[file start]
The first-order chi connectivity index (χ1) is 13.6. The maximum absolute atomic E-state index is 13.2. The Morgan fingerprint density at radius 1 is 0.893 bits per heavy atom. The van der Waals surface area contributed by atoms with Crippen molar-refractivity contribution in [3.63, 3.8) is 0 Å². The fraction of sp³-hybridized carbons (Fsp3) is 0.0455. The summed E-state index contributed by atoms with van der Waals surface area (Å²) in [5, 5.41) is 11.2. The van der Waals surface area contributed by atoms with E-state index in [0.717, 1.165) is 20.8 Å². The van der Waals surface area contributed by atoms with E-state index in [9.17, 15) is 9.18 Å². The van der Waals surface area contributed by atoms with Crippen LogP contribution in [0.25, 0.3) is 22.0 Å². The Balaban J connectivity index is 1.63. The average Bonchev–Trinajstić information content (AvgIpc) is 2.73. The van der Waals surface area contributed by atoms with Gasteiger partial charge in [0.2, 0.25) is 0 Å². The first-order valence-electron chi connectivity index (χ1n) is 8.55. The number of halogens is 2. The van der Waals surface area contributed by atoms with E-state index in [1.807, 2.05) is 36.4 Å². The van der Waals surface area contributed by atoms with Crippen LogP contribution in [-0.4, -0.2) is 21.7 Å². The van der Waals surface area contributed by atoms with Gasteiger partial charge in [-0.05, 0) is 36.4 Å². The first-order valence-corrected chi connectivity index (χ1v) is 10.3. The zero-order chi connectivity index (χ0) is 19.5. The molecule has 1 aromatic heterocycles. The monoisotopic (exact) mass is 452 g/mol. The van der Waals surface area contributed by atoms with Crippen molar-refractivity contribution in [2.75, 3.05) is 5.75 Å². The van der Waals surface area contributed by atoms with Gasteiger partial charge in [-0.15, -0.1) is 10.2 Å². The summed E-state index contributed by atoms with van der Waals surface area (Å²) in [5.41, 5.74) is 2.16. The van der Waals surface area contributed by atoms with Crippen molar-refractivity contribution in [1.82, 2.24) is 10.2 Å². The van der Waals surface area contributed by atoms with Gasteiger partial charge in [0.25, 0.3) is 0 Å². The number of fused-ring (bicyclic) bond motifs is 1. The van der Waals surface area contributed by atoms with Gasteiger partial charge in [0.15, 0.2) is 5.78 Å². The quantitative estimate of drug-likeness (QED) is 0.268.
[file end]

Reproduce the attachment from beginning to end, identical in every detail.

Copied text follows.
The first-order chi connectivity index (χ1) is 13.6. The maximum absolute atomic E-state index is 13.2. The Morgan fingerprint density at radius 1 is 0.893 bits per heavy atom. The van der Waals surface area contributed by atoms with Crippen molar-refractivity contribution in [3.63, 3.8) is 0 Å². The fraction of sp³-hybridized carbons (Fsp3) is 0.0455. The summed E-state index contributed by atoms with van der Waals surface area (Å²) in [5, 5.41) is 11.2. The van der Waals surface area contributed by atoms with E-state index in [0.717, 1.165) is 20.8 Å². The van der Waals surface area contributed by atoms with E-state index in [9.17, 15) is 9.18 Å². The van der Waals surface area contributed by atoms with Crippen LogP contribution in [0.25, 0.3) is 22.0 Å². The Balaban J connectivity index is 1.63. The average Bonchev–Trinajstić information content (AvgIpc) is 2.73. The van der Waals surface area contributed by atoms with Gasteiger partial charge in [0.2, 0.25) is 0 Å². The first-order valence-electron chi connectivity index (χ1n) is 8.55. The number of halogens is 2. The van der Waals surface area contributed by atoms with E-state index in [1.807, 2.05) is 36.4 Å². The van der Waals surface area contributed by atoms with Crippen LogP contribution in [-0.4, -0.2) is 21.7 Å². The van der Waals surface area contributed by atoms with Gasteiger partial charge in [-0.05, 0) is 36.4 Å². The first-order valence-corrected chi connectivity index (χ1v) is 10.3. The zero-order chi connectivity index (χ0) is 19.5. The molecule has 1 aromatic heterocycles. The monoisotopic (exact) mass is 452 g/mol. The van der Waals surface area contributed by atoms with Crippen molar-refractivity contribution in [2.75, 3.05) is 5.75 Å². The van der Waals surface area contributed by atoms with Gasteiger partial charge in [-0.15, -0.1) is 10.2 Å². The summed E-state index contributed by atoms with van der Waals surface area (Å²) in [5.41, 5.74) is 2.16. The van der Waals surface area contributed by atoms with Crippen molar-refractivity contribution in [1.82, 2.24) is 10.2 Å². The van der Waals surface area contributed by atoms with Gasteiger partial charge in [0.25, 0.3) is 0 Å². The number of fused-ring (bicyclic) bond motifs is 1. The van der Waals surface area contributed by atoms with Gasteiger partial charge in [0.15, 0.2) is 5.78 Å². The quantitative estimate of drug-likeness (QED) is 0.268.